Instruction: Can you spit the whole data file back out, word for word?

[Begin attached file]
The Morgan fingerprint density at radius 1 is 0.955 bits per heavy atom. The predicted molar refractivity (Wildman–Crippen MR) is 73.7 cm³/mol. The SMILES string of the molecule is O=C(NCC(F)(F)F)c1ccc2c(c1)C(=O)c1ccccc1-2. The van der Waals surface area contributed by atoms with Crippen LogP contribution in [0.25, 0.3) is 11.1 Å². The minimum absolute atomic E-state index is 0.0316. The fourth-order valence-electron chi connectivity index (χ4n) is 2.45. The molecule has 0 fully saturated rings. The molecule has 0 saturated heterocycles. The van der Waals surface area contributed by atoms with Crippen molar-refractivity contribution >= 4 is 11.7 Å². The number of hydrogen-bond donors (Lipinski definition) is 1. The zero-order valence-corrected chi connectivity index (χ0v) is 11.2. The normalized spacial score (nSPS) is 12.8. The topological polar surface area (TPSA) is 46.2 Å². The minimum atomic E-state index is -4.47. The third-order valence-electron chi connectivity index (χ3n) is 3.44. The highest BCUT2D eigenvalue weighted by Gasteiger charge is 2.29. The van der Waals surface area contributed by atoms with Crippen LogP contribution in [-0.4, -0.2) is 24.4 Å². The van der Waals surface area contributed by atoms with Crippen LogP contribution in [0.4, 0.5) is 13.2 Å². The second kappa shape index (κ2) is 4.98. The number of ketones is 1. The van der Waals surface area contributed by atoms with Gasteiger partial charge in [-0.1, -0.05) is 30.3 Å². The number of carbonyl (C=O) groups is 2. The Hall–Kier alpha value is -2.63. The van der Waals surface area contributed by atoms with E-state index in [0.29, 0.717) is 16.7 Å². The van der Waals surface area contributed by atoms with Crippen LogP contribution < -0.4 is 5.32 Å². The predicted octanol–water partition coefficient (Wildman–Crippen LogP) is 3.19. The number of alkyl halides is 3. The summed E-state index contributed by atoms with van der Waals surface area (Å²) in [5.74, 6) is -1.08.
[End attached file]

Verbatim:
The Morgan fingerprint density at radius 1 is 0.955 bits per heavy atom. The predicted molar refractivity (Wildman–Crippen MR) is 73.7 cm³/mol. The SMILES string of the molecule is O=C(NCC(F)(F)F)c1ccc2c(c1)C(=O)c1ccccc1-2. The van der Waals surface area contributed by atoms with Crippen LogP contribution in [0.25, 0.3) is 11.1 Å². The minimum absolute atomic E-state index is 0.0316. The fourth-order valence-electron chi connectivity index (χ4n) is 2.45. The molecule has 0 fully saturated rings. The molecule has 0 saturated heterocycles. The van der Waals surface area contributed by atoms with Crippen molar-refractivity contribution >= 4 is 11.7 Å². The number of hydrogen-bond donors (Lipinski definition) is 1. The zero-order valence-corrected chi connectivity index (χ0v) is 11.2. The normalized spacial score (nSPS) is 12.8. The topological polar surface area (TPSA) is 46.2 Å². The minimum atomic E-state index is -4.47. The third-order valence-electron chi connectivity index (χ3n) is 3.44. The highest BCUT2D eigenvalue weighted by Gasteiger charge is 2.29. The van der Waals surface area contributed by atoms with Crippen LogP contribution in [-0.4, -0.2) is 24.4 Å². The van der Waals surface area contributed by atoms with Crippen LogP contribution in [0.4, 0.5) is 13.2 Å². The second kappa shape index (κ2) is 4.98. The number of ketones is 1. The van der Waals surface area contributed by atoms with Gasteiger partial charge in [-0.1, -0.05) is 30.3 Å². The number of carbonyl (C=O) groups is 2. The Hall–Kier alpha value is -2.63. The van der Waals surface area contributed by atoms with E-state index in [0.29, 0.717) is 16.7 Å². The van der Waals surface area contributed by atoms with Crippen LogP contribution < -0.4 is 5.32 Å². The predicted octanol–water partition coefficient (Wildman–Crippen LogP) is 3.19. The number of alkyl halides is 3. The summed E-state index contributed by atoms with van der Waals surface area (Å²) in [5.74, 6) is -1.08.